[This was written by Fran Siebrits and published online by Wild Magazine http://www.wildcard.co.za/, 2011]

There are many hikers and runners out there, but trail-runners are a slightly rarer breed. I would expect it to be more popular. The sport involves running on trails used for hiking in the mountains, bringing one closer to nature and ensuring a CO2-free run.

I never realised how intimidating the sport can be for beginners until two of my friends recently attempted the mountain trails. With many years of trail-running behind me, I take for granted the skills and techniques I have learnt through many a fall, many a sunburn and many an injury. One needs strong concentration with the continuous jumping, scrambling, sliding and weaving around obstacles on the trail. Competence comes with practise. In the meantime, it is an amazing way of being active while surrounded by nature’s beauty.

So where does one start? Well, any trail normally used for hiking is great. It can be flat, steep, rocky, smooth or even muddy. Try to vary the distances and gradients every other run to give your body an all-round workout. Just do whatever you feel comfortable with; remember you can always walk if you feel tired.
Until your body has adapted to the trail environment, maintain a medium pace. Unless you are doing a specific training method, bursts of speed are not advisable. Instead of running at speed up a hill, keep your strides short, head up and chest out. You will be able to endure a much longer distance without feeling exhausted.

Take it easy on the down hills, but stay focused. This is often when runners tend to relax, losing concentration – all it takes is one misplaced foot to bring a speeding body tumbling to the ground. Try running on the balls of your feet rather than the heels. This minimises injury-causing pounding and increases control.
My aim is to convert all you road-runners out there to hit the trails this weekend and hopefully get hooked. So here are a few pointers to help guide those way-too-clean takkies in need of a makeover.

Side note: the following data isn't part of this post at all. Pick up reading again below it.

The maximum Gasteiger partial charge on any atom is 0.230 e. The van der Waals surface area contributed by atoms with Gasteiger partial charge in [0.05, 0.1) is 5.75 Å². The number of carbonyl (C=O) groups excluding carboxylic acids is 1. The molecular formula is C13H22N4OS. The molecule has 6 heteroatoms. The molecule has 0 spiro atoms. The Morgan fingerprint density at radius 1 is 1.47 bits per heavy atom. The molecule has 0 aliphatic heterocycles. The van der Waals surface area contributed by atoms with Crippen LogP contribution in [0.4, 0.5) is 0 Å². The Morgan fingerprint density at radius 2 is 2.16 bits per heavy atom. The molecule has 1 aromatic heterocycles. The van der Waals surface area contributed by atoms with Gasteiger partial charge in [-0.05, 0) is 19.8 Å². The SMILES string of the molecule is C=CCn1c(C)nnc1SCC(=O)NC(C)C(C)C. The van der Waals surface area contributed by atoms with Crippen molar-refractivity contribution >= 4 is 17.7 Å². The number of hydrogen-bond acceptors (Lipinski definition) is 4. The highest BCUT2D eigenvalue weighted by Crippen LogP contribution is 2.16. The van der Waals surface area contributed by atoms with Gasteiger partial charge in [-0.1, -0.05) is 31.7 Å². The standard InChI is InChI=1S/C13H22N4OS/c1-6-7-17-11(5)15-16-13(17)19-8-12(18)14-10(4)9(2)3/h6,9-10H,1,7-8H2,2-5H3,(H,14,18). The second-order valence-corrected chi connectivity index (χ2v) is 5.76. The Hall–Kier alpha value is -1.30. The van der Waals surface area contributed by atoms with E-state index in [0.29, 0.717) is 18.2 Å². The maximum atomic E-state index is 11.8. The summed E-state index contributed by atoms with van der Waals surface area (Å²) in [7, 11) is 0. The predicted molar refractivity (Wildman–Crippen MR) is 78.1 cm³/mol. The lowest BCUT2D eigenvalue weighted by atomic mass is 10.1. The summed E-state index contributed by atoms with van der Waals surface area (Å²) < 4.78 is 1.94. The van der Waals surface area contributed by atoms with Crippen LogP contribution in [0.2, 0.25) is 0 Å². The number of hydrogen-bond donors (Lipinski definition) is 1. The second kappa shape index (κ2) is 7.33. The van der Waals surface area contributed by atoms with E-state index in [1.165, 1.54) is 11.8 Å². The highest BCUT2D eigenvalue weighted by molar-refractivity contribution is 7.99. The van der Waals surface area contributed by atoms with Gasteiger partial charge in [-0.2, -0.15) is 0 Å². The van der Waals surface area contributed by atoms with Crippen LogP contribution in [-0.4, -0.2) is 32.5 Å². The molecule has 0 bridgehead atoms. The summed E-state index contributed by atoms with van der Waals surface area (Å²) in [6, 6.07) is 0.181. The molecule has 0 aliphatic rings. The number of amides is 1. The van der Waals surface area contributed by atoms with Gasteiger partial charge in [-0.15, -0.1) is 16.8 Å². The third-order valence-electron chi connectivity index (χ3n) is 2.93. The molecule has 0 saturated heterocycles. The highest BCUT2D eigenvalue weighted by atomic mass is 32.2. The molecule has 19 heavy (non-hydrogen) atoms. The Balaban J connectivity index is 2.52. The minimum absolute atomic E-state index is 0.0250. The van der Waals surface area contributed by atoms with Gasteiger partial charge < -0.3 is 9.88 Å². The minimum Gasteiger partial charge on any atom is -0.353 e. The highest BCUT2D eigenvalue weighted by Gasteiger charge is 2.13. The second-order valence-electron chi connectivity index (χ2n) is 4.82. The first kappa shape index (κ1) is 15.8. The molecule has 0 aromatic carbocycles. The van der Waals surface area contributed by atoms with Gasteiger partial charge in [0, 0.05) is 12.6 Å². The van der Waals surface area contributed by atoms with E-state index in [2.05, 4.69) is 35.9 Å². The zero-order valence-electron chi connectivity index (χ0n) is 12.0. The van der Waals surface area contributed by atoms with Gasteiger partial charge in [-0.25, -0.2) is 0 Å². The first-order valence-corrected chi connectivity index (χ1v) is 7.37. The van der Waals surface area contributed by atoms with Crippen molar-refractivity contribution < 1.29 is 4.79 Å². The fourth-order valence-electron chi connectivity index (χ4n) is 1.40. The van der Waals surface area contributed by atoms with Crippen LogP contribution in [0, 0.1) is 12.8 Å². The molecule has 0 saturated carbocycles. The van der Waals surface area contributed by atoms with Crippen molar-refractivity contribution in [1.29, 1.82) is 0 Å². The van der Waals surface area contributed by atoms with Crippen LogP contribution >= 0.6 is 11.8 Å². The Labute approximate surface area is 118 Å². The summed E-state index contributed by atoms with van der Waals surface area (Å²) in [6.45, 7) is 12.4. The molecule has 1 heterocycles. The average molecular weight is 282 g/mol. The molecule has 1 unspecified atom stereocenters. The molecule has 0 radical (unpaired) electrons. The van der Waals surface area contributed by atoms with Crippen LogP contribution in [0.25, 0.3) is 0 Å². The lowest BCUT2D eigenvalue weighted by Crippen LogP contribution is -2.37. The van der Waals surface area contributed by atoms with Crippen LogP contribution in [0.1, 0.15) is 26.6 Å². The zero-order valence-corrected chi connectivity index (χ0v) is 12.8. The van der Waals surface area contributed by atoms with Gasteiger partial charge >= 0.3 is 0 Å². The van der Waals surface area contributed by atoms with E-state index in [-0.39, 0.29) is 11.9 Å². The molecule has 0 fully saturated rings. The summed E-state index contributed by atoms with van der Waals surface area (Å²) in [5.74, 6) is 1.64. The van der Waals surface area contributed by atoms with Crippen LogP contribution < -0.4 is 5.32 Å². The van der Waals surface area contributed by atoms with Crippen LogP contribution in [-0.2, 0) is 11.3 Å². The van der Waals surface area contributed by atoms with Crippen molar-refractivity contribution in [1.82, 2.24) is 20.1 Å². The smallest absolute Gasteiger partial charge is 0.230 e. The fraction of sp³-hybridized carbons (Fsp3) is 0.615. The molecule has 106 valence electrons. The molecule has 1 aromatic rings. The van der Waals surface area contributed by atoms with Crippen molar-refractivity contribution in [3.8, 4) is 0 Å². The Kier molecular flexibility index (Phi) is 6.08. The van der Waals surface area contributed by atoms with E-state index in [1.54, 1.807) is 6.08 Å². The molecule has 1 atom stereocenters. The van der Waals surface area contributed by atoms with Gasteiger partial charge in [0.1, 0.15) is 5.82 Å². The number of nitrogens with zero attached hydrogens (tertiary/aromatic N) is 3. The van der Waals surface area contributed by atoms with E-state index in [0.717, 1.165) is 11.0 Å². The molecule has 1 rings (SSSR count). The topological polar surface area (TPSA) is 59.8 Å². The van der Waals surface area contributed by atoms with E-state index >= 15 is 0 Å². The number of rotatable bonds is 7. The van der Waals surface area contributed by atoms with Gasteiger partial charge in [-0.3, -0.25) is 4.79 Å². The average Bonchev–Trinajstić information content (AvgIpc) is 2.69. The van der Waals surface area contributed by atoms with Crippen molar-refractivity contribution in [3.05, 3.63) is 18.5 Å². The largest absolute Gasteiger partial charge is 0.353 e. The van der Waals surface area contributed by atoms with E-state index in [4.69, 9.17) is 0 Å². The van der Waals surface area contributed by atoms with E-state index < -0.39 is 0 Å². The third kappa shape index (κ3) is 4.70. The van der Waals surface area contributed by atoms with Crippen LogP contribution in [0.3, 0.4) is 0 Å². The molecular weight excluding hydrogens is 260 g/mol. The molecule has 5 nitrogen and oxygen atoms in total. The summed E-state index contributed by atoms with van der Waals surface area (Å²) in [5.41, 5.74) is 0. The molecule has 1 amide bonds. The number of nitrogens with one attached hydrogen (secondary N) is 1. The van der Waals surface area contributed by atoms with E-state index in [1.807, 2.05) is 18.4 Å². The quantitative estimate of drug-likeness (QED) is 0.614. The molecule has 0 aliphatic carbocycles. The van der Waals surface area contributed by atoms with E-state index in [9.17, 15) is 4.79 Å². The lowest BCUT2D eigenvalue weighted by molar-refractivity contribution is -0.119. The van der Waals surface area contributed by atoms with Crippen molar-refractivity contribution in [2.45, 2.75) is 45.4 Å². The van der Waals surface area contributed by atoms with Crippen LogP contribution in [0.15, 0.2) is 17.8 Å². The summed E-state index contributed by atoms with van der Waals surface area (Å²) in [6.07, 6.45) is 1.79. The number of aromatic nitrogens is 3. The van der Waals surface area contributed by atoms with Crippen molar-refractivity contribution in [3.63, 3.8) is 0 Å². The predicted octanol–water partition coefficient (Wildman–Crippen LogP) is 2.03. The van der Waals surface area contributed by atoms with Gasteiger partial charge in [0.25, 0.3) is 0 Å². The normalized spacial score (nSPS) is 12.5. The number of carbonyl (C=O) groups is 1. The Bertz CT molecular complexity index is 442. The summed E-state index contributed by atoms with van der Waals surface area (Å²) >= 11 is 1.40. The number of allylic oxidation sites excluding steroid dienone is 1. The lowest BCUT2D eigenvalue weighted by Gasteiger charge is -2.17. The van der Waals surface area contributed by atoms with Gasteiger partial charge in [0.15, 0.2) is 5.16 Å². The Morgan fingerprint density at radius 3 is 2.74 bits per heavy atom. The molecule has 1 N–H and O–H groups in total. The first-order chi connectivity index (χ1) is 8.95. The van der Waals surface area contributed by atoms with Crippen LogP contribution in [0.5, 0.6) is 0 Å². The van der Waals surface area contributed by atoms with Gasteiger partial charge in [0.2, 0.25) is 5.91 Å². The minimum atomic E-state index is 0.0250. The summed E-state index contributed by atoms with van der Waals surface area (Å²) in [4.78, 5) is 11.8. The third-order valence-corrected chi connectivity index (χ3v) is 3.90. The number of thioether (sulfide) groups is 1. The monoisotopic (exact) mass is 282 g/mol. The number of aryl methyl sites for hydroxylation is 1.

Laws of the trail

#1: There is no such thing as getting lost, it’s called ‘exploring’.
#2: If you want to admire the view, rather stop and do so (otherwise you’ll be admiring the path face down).
#3: Get the gear – Now you have a real excuse to get one of those show-off Camelbak packs you see the super-fit outdoorsy people wearing. It has what is called a ‘bladder’ inside to hold your water, essential when heading out for a morning of exercise. A good pair of trail-running shoes is necessary for ankle support, especially if you are going to be running often.
#4: Use the gear – Drink water regularly; your body loses a lot of liquid while exercising, especially on a taxing run in the heat. Stop after an hour or so (even less if you need to), admire the view and have a snack. But pack light … Jungle Energy Bars or nuts work well. Even the old Ouma rusk is a winner on the trail.
#5: After the trail-run – STRETCH!
#6: Go back to #5 – STRETCH!

#7: Back at home, have a long bath and pamper yourself. Your body is not going to like you if you don’t treat it properly after all that work.
I mentioned I was trying to convert you all to trail-running, but perhaps I should be careful of what I wish for … it’s quite nice having the trails all to myself at times.

In my Trail-pac
• Two litres of water
• Lightweight windsheeter
• One apple
• One Energy Bar (choc-strawberry)
• Raisins
• DCT lip balm
• Car keys
• Cell phone
• R50 (for that ice-cold Coke or two afterwards, or that taxi in case you take a different route off the mountain)